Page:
Gaslight review: Shoddy plot, insipid acting make Sara Ali Khan film an uninspiring thriller

Gaslight review: Shoddy plot, insipid acting make Sara Ali Khan film an uninspiring thriller

Bollywood director Pawan Kripalani’s last outing, the 2021 Bhoot Police, dealt with the paranormal as fierce spirits or ‘kichkandis’ crept up on people and crawled on walls. Besides being a comedy about two ghostbusters, the film was a horror fest like the director’s earlier 2014 Darr @the Mall. In his new movie, Gaslight, Kripalani, however, serves up a typical whodunit with horror elements thrown in.

A woman sets out on a quest for justice and retribution in Gaslight, as Hindi cinema often likes nothing better than seeing a criminal get his or her just desserts. Back in 1980, in Subhash Ghai’s Karz, the reincarnated hero similarly returns to his mansion to avenge his murder in a previous life in the hands of the woman he loved. Gaslight has nothing to do with reincarnation, but the good has to triumph over evil. And don’t people end up meeting the same fate and punishment they mete out to others in reel life in popular Hindi cinema?

Unlike the 1944 American film, Gaslight, in which the legendary Ingrid Bergman so effectively played the role of the tormented wife who was being systematically bullied by her mean husband to believe she was slowly going mad, its Hindi namesake just toys with being a psychological thriller. It ventures into that space as mind-games get played on the protagonist in a meandering, slow-paced script, but the filmmakers pull out and focus on building up a spooky feel.

Initially, the film with an ominous background score suggests a vengeful, sinister ghost may be in the offing, as the paraplegic daughter Meesha (Sara Ali Khan) returns to her palatial home after many years to make peace with her father. Her father, a royal, however, seems to be missing and Meesha has to deal with her beautiful stepmother Rukmini (Chitrangada Singh). Meesha hates Rukmini for taking her dead mother’s place and blames her for everything, including her mother’s suicide.

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Gaslight, without much ado, tries to whip up an atmosphere of suspense and the setting is a large-sized mahal, (the Wankaner Palace in Gujarat), complete with antler heads on walls, creaky doors, mysterious knocking at doors at night and the silhouette of a man with a top hat holding a gas lantern (which is probably a nod to the Ingrid Bergman-starrer which was set in old London). But the sinister shadows on walls and the play of light and dark does not provide any jump scares at all. Vidya Balan’s 2007 Bhool Bhulaiya set in a mahal was scary and so was the 2011 Tamil horror comedy Kanchana.

Kripalani desperately tries to evoke fear from the strange goings-on the palace which strategically has a stepwell. An uneasy Meesha is convinced her father has been murdered. She takes the help of the father’s manager Kapil (Vikrant Massey) and suspects a local royal Rana (Akshay Oberoi) and a local cop Ashok (Rahul Dev) for being in cahoots with her mother. Is her father really murdered? Or, is she a victim of someone gaslighting her?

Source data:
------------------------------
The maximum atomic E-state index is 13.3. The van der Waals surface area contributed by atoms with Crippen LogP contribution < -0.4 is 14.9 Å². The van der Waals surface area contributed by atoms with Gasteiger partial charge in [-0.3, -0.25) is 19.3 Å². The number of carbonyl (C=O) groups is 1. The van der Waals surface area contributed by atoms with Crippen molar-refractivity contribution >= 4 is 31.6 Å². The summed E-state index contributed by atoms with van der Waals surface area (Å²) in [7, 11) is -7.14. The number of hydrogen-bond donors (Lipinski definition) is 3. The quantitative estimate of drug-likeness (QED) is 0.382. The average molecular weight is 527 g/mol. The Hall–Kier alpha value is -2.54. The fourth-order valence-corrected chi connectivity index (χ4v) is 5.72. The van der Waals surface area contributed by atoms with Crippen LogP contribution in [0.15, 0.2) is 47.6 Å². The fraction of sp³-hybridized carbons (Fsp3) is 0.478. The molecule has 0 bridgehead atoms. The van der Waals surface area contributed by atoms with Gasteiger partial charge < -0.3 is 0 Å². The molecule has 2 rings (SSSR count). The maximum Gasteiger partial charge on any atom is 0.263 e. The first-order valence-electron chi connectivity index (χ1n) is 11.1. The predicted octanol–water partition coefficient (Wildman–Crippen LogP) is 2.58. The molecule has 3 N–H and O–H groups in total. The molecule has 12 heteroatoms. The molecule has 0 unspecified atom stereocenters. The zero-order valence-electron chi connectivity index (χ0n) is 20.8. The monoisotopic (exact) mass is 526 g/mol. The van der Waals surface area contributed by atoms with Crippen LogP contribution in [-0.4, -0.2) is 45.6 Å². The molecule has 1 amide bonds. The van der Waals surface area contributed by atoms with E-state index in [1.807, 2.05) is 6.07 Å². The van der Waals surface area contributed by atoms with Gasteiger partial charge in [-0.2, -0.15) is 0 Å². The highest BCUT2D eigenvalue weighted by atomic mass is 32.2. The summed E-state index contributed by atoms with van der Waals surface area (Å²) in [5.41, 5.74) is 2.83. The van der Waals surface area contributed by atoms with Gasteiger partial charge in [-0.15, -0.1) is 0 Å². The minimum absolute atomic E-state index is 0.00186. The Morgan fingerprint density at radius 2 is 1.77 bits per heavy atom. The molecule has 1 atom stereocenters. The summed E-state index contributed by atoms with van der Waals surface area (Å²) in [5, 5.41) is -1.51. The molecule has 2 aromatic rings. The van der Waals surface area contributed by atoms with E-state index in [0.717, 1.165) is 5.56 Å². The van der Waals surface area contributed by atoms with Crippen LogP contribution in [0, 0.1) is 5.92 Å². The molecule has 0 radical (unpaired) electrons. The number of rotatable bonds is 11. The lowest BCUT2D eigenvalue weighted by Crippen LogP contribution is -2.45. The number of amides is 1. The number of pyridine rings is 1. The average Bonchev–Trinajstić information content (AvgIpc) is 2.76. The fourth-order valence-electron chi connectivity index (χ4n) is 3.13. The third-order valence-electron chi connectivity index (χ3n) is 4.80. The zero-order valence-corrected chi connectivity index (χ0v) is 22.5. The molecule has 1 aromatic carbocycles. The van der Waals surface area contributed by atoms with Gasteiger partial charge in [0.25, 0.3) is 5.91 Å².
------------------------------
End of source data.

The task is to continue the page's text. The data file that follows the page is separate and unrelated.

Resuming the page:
Gaslight, however, is not engaging as a murder mystery at all. It is saved in the latter half by a dramatic twist and a nerve-tingling ending with the murderer stalking Meesha. But its shoddy screenplay and Sara Ali Khan and Chitrangada Singh’s insipid portrayals make the film a strain to watch. Khan mostly sports an expressionless face and fails even to whip up basic emotions like fear, essential in a thriller with a murderer on the loose. Chitrangada, who veers from trying to be sexy and remorseful, seems ill at ease.

The actor who salvages the situation in this drama is Vikrant Massey, who heroically toils to lift the film a few notches higher. There is a scene in which the murderer stalks Meesha with chilling intent with a long iron rod trailing by his side, a weapon used in Aamir Khan’s revenge drama, Ghajini. And, it evokes the same kind of fear.

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The film picks up pace in the latter half and by then the viewer is not really invested.

In the end, Gaslight, which is streaming on Disney+Hotstar from March 31, is an uninspiring thriller. It has nothing new to offer. Fortunately, there is no song or dance number in the film. Cinematographer Ragul Dharuman’s efforts to play a lot with light to throw up shadows time and again get tedious.

The story has been penned by Kripalani along with Neha Sharma. One of the film’s producers is Akshai Puri, who had bankrolled memorable films like Badla and Fanaa and is all set to make the film adaptation of Devotion of Suspect X directed by Sujoy Ghosh and the Hindi remake of Thiagarajan Kumararaja’s debut feature Aaranya Kaandam (2011). The expectations were high for Gaslight but it truly fails to fire up at any point.

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